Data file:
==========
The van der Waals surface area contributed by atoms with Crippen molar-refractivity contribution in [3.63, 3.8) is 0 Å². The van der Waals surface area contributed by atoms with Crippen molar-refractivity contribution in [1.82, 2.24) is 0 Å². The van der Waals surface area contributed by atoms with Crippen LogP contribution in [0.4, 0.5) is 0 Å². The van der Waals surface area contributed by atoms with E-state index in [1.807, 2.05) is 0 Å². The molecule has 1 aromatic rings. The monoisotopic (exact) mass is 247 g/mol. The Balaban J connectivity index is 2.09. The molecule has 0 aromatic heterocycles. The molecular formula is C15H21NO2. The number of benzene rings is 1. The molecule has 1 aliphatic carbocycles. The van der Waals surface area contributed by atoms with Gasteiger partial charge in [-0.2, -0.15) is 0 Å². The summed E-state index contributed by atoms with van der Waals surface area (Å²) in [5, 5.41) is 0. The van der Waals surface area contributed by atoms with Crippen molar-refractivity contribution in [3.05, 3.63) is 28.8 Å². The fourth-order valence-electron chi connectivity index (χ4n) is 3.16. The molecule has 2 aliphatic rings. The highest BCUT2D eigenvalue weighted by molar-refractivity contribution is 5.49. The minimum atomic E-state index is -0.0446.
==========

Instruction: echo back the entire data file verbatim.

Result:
The van der Waals surface area contributed by atoms with Crippen molar-refractivity contribution in [3.63, 3.8) is 0 Å². The van der Waals surface area contributed by atoms with Crippen molar-refractivity contribution in [1.82, 2.24) is 0 Å². The van der Waals surface area contributed by atoms with Crippen LogP contribution in [0.4, 0.5) is 0 Å². The van der Waals surface area contributed by atoms with E-state index in [1.807, 2.05) is 0 Å². The molecule has 1 aromatic rings. The monoisotopic (exact) mass is 247 g/mol. The Balaban J connectivity index is 2.09. The molecule has 0 aromatic heterocycles. The molecular formula is C15H21NO2. The number of benzene rings is 1. The molecule has 1 aliphatic carbocycles. The van der Waals surface area contributed by atoms with Gasteiger partial charge in [-0.2, -0.15) is 0 Å². The summed E-state index contributed by atoms with van der Waals surface area (Å²) in [5, 5.41) is 0. The van der Waals surface area contributed by atoms with Crippen molar-refractivity contribution in [3.05, 3.63) is 28.8 Å². The fourth-order valence-electron chi connectivity index (χ4n) is 3.16. The molecule has 2 aliphatic rings. The highest BCUT2D eigenvalue weighted by molar-refractivity contribution is 5.49. The minimum atomic E-state index is -0.0446.